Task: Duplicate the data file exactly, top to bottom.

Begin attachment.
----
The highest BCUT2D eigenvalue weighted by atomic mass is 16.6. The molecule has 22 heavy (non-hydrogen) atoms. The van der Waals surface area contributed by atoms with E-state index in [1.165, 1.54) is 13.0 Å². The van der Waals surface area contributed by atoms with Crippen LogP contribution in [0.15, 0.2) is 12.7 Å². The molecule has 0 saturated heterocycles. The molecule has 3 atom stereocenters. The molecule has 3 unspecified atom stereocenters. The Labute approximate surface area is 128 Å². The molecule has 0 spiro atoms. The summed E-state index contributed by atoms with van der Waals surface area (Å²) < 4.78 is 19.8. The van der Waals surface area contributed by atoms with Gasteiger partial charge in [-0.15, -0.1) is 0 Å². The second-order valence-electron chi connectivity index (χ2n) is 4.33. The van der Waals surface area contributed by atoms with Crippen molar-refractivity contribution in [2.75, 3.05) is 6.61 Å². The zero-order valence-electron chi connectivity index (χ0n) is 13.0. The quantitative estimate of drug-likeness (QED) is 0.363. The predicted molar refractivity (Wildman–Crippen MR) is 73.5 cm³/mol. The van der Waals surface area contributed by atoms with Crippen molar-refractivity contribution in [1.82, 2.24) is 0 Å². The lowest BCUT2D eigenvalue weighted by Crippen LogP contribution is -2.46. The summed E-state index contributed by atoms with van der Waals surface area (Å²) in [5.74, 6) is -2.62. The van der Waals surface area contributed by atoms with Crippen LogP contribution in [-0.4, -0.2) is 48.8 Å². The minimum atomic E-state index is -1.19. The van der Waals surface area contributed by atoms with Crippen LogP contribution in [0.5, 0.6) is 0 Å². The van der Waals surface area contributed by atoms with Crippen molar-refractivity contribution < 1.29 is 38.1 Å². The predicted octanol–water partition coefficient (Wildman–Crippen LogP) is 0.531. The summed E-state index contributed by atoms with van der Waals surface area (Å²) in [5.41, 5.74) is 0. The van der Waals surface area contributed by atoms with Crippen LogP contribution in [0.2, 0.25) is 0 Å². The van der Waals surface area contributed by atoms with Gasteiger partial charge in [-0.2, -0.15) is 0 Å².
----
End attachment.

The highest BCUT2D eigenvalue weighted by atomic mass is 16.6. The molecule has 22 heavy (non-hydrogen) atoms. The van der Waals surface area contributed by atoms with E-state index in [1.165, 1.54) is 13.0 Å². The van der Waals surface area contributed by atoms with Crippen LogP contribution in [0.15, 0.2) is 12.7 Å². The molecule has 0 saturated heterocycles. The molecule has 3 atom stereocenters. The molecule has 3 unspecified atom stereocenters. The Labute approximate surface area is 128 Å². The molecule has 0 spiro atoms. The summed E-state index contributed by atoms with van der Waals surface area (Å²) < 4.78 is 19.8. The van der Waals surface area contributed by atoms with Gasteiger partial charge in [-0.15, -0.1) is 0 Å². The second-order valence-electron chi connectivity index (χ2n) is 4.33. The van der Waals surface area contributed by atoms with Crippen molar-refractivity contribution in [2.75, 3.05) is 6.61 Å². The zero-order valence-electron chi connectivity index (χ0n) is 13.0. The quantitative estimate of drug-likeness (QED) is 0.363. The predicted molar refractivity (Wildman–Crippen MR) is 73.5 cm³/mol. The van der Waals surface area contributed by atoms with Crippen molar-refractivity contribution in [1.82, 2.24) is 0 Å². The lowest BCUT2D eigenvalue weighted by Crippen LogP contribution is -2.46. The summed E-state index contributed by atoms with van der Waals surface area (Å²) in [5.74, 6) is -2.62. The van der Waals surface area contributed by atoms with Crippen LogP contribution in [-0.4, -0.2) is 48.8 Å². The minimum atomic E-state index is -1.19. The van der Waals surface area contributed by atoms with Crippen LogP contribution in [0.5, 0.6) is 0 Å². The van der Waals surface area contributed by atoms with Crippen molar-refractivity contribution < 1.29 is 38.1 Å². The predicted octanol–water partition coefficient (Wildman–Crippen LogP) is 0.531. The summed E-state index contributed by atoms with van der Waals surface area (Å²) in [5.41, 5.74) is 0. The van der Waals surface area contributed by atoms with Crippen LogP contribution in [0.2, 0.25) is 0 Å². The van der Waals surface area contributed by atoms with Gasteiger partial charge in [-0.2, -0.15) is 0 Å².